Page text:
The political party of Myanmar’s detained democracy icon Aung San Suu Kyi has heard that the military regime could set her free in November, a spokesman said on Monday.
The Nobel peace laureate has been kept in detention for 14 of the past 20 years, and in August she was ordered to spend another 18 months in detention after being convicted over an incident in which a US man swam to her house.
According to media reports and local residents, Home Affairs Minister Maung Oo told a meeting of local officials in central Myanmar four days ago that her release would come in November.
“We also heard about it. But it’s difficult to confirm,” Nyan Win, her lawyer and a spokesman for her National League for Democracy (NLD) party told AFP. But he added that the news was “not a strange thing at all”.
“If we calculate the period, Daw Suu’s house arrest will be completed in November,” he said.
A local resident in the town of Kyaukpadaung, where the meeting was held, said he had heard the same date from witnesses of the speech.
“We were told by some local officials who attended the meeting last Thursday that… Daw Aung San Suu Kyi would be released in November,” he said, asking not to be named. Daw is a term of respect in Myanmar.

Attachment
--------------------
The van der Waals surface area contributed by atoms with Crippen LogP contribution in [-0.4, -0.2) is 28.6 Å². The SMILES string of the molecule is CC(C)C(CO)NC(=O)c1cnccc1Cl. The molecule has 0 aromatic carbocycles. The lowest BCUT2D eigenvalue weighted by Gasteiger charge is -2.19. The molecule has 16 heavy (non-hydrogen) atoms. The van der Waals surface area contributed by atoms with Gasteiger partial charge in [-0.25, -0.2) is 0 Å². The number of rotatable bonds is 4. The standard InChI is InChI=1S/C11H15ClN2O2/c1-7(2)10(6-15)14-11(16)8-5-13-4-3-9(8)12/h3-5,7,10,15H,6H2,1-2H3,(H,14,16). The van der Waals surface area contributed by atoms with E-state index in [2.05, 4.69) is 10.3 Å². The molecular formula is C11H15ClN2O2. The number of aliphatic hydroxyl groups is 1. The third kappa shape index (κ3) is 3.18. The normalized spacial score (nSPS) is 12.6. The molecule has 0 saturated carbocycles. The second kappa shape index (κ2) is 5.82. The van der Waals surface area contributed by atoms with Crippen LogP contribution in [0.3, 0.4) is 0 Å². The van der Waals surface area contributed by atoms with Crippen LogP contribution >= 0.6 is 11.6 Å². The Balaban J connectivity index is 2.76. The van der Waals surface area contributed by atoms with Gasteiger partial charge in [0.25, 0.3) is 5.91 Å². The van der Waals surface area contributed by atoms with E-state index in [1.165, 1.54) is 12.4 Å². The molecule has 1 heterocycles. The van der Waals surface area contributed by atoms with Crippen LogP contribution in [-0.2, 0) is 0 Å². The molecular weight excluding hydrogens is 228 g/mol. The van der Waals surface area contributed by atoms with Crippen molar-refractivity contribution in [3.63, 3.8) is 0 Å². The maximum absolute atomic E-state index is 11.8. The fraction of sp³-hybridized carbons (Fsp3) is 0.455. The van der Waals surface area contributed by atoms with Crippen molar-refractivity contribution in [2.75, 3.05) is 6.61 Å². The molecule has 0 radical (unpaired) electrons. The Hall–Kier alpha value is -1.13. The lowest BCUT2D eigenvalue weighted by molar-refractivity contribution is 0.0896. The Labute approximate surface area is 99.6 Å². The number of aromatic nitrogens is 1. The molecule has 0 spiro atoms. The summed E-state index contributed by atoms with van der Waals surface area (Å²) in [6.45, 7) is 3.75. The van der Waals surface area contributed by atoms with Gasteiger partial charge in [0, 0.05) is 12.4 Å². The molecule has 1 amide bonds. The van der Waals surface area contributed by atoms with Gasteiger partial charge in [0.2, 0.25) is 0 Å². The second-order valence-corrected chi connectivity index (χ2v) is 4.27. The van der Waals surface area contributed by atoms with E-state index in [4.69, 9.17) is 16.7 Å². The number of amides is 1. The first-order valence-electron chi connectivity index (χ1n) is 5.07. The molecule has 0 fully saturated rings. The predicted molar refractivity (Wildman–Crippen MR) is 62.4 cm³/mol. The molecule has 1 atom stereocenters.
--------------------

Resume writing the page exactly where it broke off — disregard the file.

Suu Kyi’s house arrest remains a sensitive issue in Myanmar and officials contacted by AFP refused to comment on the minister’s remarks.
The extension of her detention sparked international outrage as it is expected to keep her off the stage for elections promised by the regime some time this year, although a date for the polls has not yet been announced.
An initial appeal by her lawyers to overturn the sentence was rejected and a decision from Myanmar’s top court on another appeal is expected in the next three weeks.
Her NLD won a landslide victory in the last democratic elections in 1990, but the junta, which has ruled Myanmar since 1962, never allowed the party to take office.
In recent months the United States, followed by the European Union, has shifted towards a policy of greater engagement with Myanmar, as sanctions have failed to bear fruit.
Kurt Campbell, US Assistant Secretary of State for East Asian and Pacific affairs, noted last week there had been a “mixed bag” from Myanmar on calls for political reform.